Security - Wappler Did it?

So, is security in Wappler already mostly done for us?

I came across this quote from @George:

Cross Site Scripting

You are in full control of your files and uploads. No scripts are included on the fly, so there is no chance of XSS

SQL Injection

Server Connect and Database Connector/Updater use strict parameters for all their input values, so No SQL Injection is possible. You can also add additional validation rules to all the input parameters to make sure they are what you expect - next to be even more secure it allows you to detect errors more easily.
How secure is Wappler?

And from @Teodor:

The login / secured areas code and protection is secure and you shouldn’t be worried about cross scripting, sql injection and other attack’s

So, is that still accurate?
And, does it mean that when I have any kind of text input at all, I don’t have to do any protection on my own against malicious SQLi or XSS?

If so - VERY COOL. I didn’t realize that. I don’t know how I missed it! :joy:

What type of security do we need to make sure that we do that Wappler doesn’t handle?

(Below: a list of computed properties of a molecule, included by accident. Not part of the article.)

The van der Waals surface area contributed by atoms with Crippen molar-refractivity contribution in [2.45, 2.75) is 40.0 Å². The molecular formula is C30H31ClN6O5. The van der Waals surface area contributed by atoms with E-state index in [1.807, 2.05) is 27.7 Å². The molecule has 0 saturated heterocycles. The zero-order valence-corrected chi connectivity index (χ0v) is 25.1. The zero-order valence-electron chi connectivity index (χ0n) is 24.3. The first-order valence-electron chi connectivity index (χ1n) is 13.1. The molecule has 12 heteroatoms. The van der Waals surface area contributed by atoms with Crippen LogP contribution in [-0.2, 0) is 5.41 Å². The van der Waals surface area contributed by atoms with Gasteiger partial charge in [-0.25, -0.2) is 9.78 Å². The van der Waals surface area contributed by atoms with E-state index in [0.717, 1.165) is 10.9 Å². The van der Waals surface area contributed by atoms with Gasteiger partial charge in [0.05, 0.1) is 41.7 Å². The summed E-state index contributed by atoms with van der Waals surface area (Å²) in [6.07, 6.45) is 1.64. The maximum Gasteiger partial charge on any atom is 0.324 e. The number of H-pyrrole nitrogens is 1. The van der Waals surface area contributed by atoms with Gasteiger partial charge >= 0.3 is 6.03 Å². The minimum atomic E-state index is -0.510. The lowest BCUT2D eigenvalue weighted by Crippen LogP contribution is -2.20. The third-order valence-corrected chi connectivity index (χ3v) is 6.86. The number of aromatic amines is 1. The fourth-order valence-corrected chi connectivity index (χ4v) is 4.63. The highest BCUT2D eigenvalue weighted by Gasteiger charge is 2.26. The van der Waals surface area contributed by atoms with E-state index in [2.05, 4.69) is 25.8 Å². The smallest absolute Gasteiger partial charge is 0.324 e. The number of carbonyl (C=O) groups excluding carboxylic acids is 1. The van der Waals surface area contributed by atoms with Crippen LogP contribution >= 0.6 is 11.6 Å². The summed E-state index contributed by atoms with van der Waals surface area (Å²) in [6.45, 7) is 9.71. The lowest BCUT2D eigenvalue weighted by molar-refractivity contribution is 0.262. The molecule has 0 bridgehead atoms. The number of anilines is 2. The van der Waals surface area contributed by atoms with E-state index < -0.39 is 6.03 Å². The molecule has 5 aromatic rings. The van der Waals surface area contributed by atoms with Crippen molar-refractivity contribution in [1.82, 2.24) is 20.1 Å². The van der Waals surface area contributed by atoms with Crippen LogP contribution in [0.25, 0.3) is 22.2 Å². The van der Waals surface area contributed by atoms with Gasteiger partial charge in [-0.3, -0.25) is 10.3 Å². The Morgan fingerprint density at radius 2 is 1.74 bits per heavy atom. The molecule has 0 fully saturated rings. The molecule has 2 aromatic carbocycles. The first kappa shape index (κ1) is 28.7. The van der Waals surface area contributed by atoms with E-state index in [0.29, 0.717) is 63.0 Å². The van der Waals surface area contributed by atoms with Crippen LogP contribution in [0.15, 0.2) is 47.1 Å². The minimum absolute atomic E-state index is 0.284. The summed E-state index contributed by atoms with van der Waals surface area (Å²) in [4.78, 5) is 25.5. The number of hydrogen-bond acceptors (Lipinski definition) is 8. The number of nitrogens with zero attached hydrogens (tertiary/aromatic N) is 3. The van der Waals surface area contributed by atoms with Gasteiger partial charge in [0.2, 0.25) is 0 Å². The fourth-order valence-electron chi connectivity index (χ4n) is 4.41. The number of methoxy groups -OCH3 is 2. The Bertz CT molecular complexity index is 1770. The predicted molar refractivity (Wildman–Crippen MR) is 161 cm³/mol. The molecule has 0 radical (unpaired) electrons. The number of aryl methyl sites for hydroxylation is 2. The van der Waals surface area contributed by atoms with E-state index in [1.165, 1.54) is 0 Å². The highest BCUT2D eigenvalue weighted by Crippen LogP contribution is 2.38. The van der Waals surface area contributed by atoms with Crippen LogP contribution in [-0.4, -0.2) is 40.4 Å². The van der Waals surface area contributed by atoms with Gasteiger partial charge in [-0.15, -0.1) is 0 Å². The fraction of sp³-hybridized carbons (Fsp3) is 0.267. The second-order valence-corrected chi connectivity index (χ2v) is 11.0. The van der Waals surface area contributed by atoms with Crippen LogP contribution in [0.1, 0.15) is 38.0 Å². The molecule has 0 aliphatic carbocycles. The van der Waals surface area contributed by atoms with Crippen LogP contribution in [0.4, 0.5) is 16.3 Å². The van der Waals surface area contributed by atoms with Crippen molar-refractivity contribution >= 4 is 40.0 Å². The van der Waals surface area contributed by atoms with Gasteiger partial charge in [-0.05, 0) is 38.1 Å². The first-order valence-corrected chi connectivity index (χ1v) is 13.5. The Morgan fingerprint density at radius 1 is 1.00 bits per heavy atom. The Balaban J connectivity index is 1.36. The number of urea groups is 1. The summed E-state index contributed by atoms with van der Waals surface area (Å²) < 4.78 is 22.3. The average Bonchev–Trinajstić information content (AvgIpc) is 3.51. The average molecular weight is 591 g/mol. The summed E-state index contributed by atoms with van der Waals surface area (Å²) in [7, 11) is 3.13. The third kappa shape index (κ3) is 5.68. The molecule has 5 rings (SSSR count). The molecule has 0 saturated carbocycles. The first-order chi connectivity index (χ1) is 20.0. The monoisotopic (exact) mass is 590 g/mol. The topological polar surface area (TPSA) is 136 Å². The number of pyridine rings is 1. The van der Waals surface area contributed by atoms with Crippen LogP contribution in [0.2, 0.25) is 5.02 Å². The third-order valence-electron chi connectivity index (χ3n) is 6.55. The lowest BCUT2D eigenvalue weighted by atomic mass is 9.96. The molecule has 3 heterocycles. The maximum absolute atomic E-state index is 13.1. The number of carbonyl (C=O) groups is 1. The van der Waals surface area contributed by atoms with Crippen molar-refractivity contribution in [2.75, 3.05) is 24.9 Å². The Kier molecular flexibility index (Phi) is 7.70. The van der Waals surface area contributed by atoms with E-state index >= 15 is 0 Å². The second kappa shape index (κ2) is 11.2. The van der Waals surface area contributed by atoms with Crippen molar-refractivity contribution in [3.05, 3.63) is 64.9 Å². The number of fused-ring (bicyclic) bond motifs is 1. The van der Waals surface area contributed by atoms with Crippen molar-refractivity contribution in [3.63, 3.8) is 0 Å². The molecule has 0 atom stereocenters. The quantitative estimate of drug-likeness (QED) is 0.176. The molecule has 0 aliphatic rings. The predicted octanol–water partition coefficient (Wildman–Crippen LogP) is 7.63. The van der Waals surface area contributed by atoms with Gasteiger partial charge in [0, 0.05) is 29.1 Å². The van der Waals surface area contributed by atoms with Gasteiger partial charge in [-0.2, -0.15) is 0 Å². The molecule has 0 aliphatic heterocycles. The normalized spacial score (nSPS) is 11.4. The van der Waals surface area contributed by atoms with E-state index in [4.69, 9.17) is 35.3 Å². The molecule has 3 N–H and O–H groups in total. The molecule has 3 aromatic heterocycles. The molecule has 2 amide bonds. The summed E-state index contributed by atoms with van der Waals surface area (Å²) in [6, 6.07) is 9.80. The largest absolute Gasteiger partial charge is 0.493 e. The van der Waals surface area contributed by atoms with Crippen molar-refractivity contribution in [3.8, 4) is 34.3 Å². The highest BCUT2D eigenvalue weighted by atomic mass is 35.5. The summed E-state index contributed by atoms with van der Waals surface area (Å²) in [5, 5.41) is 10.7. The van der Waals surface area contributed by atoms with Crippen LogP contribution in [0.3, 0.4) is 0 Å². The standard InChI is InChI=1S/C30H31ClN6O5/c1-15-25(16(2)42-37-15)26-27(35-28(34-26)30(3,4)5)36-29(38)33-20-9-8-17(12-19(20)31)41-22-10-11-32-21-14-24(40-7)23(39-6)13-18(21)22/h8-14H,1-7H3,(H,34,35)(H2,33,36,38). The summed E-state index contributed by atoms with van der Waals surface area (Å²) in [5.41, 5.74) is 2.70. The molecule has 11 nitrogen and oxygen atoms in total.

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Yes :wink:

CSRF. I privately exposed some concerns about it (Jul 9 2022), but I guess it’s a low-priority issue. At the time I’m developing a website and I’m not worried about it, it’s just something to keep in mind


I have also been very curious about the security implications of using Wappler. Thanks for bringing this up.

Any insight the team could provide on this when they’re back and rested would be of great interest.

I’d love to understand more of the concepts behind the scenes related to security and permissions… this level of explanation to start would be very helpful.

I always set up and do tests as part of development, but without understanding how some parts work it is hard to effectively test.

Thank you in advance to anyone willing to share more!

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it never fails :wink:


lol I advise all my clients to make their passwords their children’s names. :stuck_out_tongue_winking_eye: :joy:


No matter what I have developed with over the years, I always consider the inbuild security the web’s equivalent of a locked storm door or window.

One hopes these basic security tools are well tested, but in case they are not… when the data matters, we build our own “inner doors” via layers of security regardless of the system’s security provider. Even using a separate droplet for sensitive data - it’s so cheap and can make a big difference.